Judo - tackling big pharma

Outsmarting big pharma

Advanced pharmaceuticals play an increasingly important role in modern health care. Besides funding R&D, the big pharma companies spend an even bigger part of their budget on marketing to maximize the revenues of their products. They aim to influence medical professionals as prescribers. As a result, pharma companies often achieve high volume growth and unusually high profit margins.
For hospitals in general, and our client in particular, the cost of these pharmaceuticals (particularly the very advanced and expensive ones – frequently biologicals) is rapidly increasing and forms a burden on their financials. How to regain control of the process that is more and more orchestrated by big pharma?

Why us
We demonstrated to a number of hospitals how to break the cycle of rising cost for expensive medication – with a plan tailored to the unique situation of each organisation. We helped the procurement department by aligning medical and non-medical professionals as an antidote for the invasive marketing efforts. Hence, we created the force to make a stand against big pharma, while improving patient care with the financial benefits from the effort.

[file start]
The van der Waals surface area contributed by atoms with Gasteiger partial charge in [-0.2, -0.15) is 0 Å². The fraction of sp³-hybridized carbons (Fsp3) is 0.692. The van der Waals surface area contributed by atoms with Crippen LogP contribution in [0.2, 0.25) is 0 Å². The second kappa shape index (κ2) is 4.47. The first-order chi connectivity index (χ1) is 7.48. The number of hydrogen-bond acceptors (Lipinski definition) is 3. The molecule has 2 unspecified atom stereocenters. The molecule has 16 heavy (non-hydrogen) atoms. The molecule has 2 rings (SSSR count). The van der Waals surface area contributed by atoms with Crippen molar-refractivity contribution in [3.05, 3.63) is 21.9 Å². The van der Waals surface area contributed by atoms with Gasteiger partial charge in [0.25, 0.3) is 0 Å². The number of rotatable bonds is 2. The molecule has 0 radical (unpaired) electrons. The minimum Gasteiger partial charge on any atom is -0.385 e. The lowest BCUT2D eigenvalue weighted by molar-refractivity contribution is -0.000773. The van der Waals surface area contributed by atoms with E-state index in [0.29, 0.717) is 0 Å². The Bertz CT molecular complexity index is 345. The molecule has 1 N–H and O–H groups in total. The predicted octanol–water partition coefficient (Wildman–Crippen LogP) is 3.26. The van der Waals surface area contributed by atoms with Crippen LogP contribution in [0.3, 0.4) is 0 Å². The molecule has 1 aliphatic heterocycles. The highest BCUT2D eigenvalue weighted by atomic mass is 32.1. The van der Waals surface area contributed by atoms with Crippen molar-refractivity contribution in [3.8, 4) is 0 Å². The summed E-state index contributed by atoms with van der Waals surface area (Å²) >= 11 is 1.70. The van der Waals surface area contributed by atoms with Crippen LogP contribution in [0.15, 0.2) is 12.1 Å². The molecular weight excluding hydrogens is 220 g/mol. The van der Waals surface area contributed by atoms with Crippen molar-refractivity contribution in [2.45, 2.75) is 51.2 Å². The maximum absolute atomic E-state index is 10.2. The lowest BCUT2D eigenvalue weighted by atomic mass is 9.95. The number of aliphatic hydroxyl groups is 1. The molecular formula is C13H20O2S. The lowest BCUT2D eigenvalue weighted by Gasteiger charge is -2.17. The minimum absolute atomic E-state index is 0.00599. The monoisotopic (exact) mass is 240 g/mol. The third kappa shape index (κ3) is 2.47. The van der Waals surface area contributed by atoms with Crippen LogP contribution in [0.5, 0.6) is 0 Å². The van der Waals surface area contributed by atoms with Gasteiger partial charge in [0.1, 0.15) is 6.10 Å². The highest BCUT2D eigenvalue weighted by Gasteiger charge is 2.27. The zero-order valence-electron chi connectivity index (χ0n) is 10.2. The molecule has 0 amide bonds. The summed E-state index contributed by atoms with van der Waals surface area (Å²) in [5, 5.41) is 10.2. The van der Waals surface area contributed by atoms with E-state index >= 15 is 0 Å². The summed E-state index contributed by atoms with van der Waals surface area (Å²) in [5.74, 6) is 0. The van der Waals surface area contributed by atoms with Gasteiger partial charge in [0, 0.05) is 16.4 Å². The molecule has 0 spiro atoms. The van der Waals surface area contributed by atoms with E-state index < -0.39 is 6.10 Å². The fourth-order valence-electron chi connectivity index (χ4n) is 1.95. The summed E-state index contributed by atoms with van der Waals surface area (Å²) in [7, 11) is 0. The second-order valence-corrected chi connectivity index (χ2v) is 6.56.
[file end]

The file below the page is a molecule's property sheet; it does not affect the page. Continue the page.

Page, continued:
Our involvement
Most recently, we assisted our client, a group of hospitals, to organise thematical, patient-centric care. Helping medical professionals from various disciplines to work together on when, how much and how long specific medication should ideally be applied. Multidisciplinary involvement, extra physician care and off-patent alternatives proved to limit high-dose treatment with unnecessarily expensive medication and unwanted side effects (esp. with immune therapy). This put the team of doctors and the hospital clearly in charge of how they wanted to provide treatment.

Subsequently we helped develop a negotiating strategy to minimize the cost-prize for the desired pharmaceuticals; including off-patent alternatives. The doctors together with the purchase department of the hospital group managed to get substantially lower prices – despite the much lower volume of purchase. Savings on pharmaceutical expense were partially re-invested in more contact between patients and medical professionals to further improve personal care.

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